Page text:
Tuesday, March 10, 2009

My automobile's cooling system and its plastic parts

I've learned a lot about my car's cooling system over the past couple of weeks. There's nothing like the prospect of a melted engine to focus the mind. Typically, I would be content to leave it to the mechanic, but the cooling system has many moving parts, and I'm the one who sees firsthand all the symptoms when driving it in various situations.

At the very least, anyone in my position would have to take careful note of which circumstances triggered certain events. Such diagnostic tips can help the mechanic narrow things down so that he won't charge you as much for diagnosing the problem. Ideally, we'd also prefer that he fix everything that's wrong with a component as vital as the cooling system.

I've had to watch the reading on the temperature sensor, for one. The key is to never let the needle hit the red zone at the top of the temperature gauge. If it does, your engine's head gasket and other crucial parts are in critical danger of melting, distorting, or breaking. The repairs for those problems are much more expensive than those to the cooling system.

When I went to the mechanic this morning, I took in various observations that would help him narrow down the problem and know where to look. I noticed that the fans were going full speed because of the higher running temperature, so I told him that the fans were extremely loud after a short drive. From various sources online, I made sure to observe any difference between city driving and high speed freeway driving, but there was none, so this meant there was one less option to consider.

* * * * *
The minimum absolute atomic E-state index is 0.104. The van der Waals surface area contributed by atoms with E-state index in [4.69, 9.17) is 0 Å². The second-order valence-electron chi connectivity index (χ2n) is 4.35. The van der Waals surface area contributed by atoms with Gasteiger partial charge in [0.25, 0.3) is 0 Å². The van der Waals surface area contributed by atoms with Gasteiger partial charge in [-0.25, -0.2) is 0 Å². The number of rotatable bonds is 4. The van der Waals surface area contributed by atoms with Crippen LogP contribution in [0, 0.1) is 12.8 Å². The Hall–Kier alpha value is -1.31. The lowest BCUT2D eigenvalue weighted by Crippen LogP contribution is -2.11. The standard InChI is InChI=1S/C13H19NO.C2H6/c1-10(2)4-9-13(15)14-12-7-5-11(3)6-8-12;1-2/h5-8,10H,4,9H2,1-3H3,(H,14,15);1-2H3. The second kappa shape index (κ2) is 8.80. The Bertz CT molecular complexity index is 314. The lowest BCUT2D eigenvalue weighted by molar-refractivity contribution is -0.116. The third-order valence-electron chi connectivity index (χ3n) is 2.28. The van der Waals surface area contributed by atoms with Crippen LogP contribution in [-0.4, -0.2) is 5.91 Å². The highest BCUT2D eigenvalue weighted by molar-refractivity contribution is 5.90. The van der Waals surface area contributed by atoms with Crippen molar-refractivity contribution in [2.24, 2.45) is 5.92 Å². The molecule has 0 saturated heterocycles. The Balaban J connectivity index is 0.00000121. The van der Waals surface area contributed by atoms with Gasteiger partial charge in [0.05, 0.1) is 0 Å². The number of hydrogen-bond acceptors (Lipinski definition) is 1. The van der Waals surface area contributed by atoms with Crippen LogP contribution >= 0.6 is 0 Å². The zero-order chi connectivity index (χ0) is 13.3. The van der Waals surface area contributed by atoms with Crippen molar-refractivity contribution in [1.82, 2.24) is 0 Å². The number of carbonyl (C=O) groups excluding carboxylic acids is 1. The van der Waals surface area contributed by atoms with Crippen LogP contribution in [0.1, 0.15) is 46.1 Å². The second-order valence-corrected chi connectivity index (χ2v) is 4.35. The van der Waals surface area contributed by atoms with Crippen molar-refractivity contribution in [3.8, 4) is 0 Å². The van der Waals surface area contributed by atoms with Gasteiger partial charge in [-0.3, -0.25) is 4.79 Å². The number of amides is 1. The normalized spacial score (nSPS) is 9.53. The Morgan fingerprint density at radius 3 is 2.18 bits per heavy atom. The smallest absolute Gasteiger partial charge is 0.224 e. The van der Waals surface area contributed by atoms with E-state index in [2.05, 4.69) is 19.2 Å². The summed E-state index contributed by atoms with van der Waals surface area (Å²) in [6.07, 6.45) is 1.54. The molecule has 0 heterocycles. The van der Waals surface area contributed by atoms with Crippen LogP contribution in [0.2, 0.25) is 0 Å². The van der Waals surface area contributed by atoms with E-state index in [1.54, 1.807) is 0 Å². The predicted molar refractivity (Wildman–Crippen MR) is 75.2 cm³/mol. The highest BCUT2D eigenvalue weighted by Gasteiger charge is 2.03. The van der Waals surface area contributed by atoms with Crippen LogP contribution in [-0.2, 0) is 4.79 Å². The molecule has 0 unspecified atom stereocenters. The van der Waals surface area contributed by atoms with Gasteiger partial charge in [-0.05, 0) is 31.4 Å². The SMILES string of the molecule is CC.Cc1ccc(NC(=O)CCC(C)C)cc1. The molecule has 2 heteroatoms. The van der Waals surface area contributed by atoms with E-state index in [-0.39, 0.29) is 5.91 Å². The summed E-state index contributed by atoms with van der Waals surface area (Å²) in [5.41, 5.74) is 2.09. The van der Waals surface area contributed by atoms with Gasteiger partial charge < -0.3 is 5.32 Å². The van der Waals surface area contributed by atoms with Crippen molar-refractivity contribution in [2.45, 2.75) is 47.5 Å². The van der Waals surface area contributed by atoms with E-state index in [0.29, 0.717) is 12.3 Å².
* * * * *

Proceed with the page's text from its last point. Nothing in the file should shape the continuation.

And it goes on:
With the cooling system in my car, things have been failing left and right in a sort of chain reaction as the increased running temperature of the car's engine puts a lot of parts under extra stress. Whatever parts failed and needed replacing were just worn out and should have been replaced long ago. Rubber rings had become as hard as plastic. One plastic pipe had become so brittle from age that it broke off; I had to re-fasten the hose clamp just to keep the engine running cool enough to drive to the mechanic. Metal parts such as the thermostat housing and the water pump showed signs of corrosion; in the case of the thermostat, it wouldn't open to let coolant flow as it should.

The mechanic told me some interesting tidbits while we were ruminating aloud on the absurdity of car makers — including Daimler and BMW — using so many plastic parts all over the cooling system. According to him, the move towards plastic parts is justified by lower cost of materials and making the car lighter so the engine doesn't have to pull as much weight. One thing he observed was the increasing failure rate of newer cars — and he said it wasn't unusual for people with new cars still under warranty to come to his shop with worn out plastic parts.

Suffice it to say, that made me very hesitant about paying a premium for a newer model Mercedes-Benz or a BMW. If I end up buying a new car soon, it may well be a Hyundai, a Honda, or a Toyota. If everyone's using plastic parts, I may as well pay less.

In any case, I'm surprised that my old car has lasted this long, considering the long distances I drive on a regular basis. It's a 1996 Mercedes-Benz C220. I've been very fortunate to have the car running within its prescribed temperature limits, despite all the hand-wringing and pulling over to the side of the road, fraught with worry.

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